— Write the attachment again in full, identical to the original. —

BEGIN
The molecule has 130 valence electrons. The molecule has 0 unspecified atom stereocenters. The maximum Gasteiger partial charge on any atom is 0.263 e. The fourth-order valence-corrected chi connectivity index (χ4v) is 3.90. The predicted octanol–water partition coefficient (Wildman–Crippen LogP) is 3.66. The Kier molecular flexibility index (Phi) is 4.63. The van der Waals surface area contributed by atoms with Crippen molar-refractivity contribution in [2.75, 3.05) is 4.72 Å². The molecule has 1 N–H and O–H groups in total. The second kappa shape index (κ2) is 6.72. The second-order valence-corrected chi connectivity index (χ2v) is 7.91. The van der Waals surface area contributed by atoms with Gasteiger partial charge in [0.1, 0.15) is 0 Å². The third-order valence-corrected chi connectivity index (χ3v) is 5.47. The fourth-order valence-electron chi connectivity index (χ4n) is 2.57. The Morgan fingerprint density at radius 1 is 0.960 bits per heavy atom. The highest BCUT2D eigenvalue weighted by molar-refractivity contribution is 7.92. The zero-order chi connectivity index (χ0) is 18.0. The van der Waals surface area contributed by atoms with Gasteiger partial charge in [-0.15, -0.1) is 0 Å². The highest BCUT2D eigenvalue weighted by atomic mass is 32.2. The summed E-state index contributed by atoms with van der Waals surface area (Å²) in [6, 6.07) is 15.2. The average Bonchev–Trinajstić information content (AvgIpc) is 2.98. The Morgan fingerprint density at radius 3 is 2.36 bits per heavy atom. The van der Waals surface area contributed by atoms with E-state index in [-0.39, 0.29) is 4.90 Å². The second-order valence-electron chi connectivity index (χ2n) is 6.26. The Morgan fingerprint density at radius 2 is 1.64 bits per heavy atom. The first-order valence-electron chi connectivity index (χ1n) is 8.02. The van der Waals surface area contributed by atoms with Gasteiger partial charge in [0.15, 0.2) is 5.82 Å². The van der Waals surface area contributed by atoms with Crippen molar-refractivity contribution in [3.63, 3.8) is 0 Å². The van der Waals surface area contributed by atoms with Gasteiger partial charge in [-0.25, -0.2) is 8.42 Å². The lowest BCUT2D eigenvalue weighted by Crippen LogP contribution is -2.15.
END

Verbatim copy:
The molecule has 130 valence electrons. The molecule has 0 unspecified atom stereocenters. The maximum Gasteiger partial charge on any atom is 0.263 e. The fourth-order valence-corrected chi connectivity index (χ4v) is 3.90. The predicted octanol–water partition coefficient (Wildman–Crippen LogP) is 3.66. The Kier molecular flexibility index (Phi) is 4.63. The van der Waals surface area contributed by atoms with Crippen molar-refractivity contribution in [2.75, 3.05) is 4.72 Å². The molecule has 1 N–H and O–H groups in total. The second kappa shape index (κ2) is 6.72. The second-order valence-corrected chi connectivity index (χ2v) is 7.91. The van der Waals surface area contributed by atoms with Gasteiger partial charge in [0.1, 0.15) is 0 Å². The third-order valence-corrected chi connectivity index (χ3v) is 5.47. The fourth-order valence-electron chi connectivity index (χ4n) is 2.57. The Morgan fingerprint density at radius 1 is 0.960 bits per heavy atom. The highest BCUT2D eigenvalue weighted by molar-refractivity contribution is 7.92. The zero-order chi connectivity index (χ0) is 18.0. The van der Waals surface area contributed by atoms with Gasteiger partial charge in [-0.15, -0.1) is 0 Å². The highest BCUT2D eigenvalue weighted by atomic mass is 32.2. The summed E-state index contributed by atoms with van der Waals surface area (Å²) in [6, 6.07) is 15.2. The average Bonchev–Trinajstić information content (AvgIpc) is 2.98. The Morgan fingerprint density at radius 3 is 2.36 bits per heavy atom. The van der Waals surface area contributed by atoms with E-state index in [-0.39, 0.29) is 4.90 Å². The second-order valence-electron chi connectivity index (χ2n) is 6.26. The Morgan fingerprint density at radius 2 is 1.64 bits per heavy atom. The first-order valence-electron chi connectivity index (χ1n) is 8.02. The van der Waals surface area contributed by atoms with Gasteiger partial charge in [0.15, 0.2) is 5.82 Å². The van der Waals surface area contributed by atoms with Crippen molar-refractivity contribution in [3.63, 3.8) is 0 Å². The van der Waals surface area contributed by atoms with Gasteiger partial charge in [-0.25, -0.2) is 8.42 Å². The lowest BCUT2D eigenvalue weighted by Crippen LogP contribution is -2.15.